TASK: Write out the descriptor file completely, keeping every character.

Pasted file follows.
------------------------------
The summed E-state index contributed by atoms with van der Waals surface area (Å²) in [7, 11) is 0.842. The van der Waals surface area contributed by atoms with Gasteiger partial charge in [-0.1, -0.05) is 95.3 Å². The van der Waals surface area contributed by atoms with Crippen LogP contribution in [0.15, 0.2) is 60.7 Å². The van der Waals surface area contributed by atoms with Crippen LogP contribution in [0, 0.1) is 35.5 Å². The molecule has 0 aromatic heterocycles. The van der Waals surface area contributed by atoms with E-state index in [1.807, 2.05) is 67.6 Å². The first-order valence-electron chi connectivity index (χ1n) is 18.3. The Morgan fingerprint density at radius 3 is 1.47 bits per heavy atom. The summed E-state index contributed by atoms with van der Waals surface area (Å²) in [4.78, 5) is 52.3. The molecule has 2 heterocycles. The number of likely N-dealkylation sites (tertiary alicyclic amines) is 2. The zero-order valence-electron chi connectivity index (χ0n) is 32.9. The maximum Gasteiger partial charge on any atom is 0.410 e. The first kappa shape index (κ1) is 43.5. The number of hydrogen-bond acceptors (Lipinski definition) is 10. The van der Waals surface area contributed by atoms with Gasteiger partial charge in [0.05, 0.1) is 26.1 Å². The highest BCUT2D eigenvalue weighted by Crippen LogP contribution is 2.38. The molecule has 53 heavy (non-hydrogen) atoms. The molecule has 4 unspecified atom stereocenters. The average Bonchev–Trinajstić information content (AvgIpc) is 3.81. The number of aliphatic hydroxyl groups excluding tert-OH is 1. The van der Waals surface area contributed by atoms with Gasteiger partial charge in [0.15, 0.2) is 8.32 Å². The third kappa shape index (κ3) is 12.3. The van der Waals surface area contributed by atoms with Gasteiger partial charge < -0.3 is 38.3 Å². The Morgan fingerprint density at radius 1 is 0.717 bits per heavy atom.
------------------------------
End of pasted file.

The summed E-state index contributed by atoms with van der Waals surface area (Å²) in [7, 11) is 0.842. The van der Waals surface area contributed by atoms with Gasteiger partial charge in [-0.1, -0.05) is 95.3 Å². The van der Waals surface area contributed by atoms with Crippen LogP contribution in [0.15, 0.2) is 60.7 Å². The van der Waals surface area contributed by atoms with Crippen LogP contribution in [0, 0.1) is 35.5 Å². The molecule has 0 aromatic heterocycles. The van der Waals surface area contributed by atoms with E-state index in [1.807, 2.05) is 67.6 Å². The first-order valence-electron chi connectivity index (χ1n) is 18.3. The Morgan fingerprint density at radius 3 is 1.47 bits per heavy atom. The summed E-state index contributed by atoms with van der Waals surface area (Å²) in [4.78, 5) is 52.3. The molecule has 2 heterocycles. The number of likely N-dealkylation sites (tertiary alicyclic amines) is 2. The zero-order valence-electron chi connectivity index (χ0n) is 32.9. The maximum Gasteiger partial charge on any atom is 0.410 e. The first kappa shape index (κ1) is 43.5. The number of hydrogen-bond acceptors (Lipinski definition) is 10. The van der Waals surface area contributed by atoms with Gasteiger partial charge in [0.05, 0.1) is 26.1 Å². The highest BCUT2D eigenvalue weighted by Crippen LogP contribution is 2.38. The molecule has 53 heavy (non-hydrogen) atoms. The molecule has 4 unspecified atom stereocenters. The average Bonchev–Trinajstić information content (AvgIpc) is 3.81. The number of aliphatic hydroxyl groups excluding tert-OH is 1. The van der Waals surface area contributed by atoms with Gasteiger partial charge in [0.15, 0.2) is 8.32 Å². The third kappa shape index (κ3) is 12.3. The van der Waals surface area contributed by atoms with Gasteiger partial charge < -0.3 is 38.3 Å². The Morgan fingerprint density at radius 1 is 0.717 bits per heavy atom.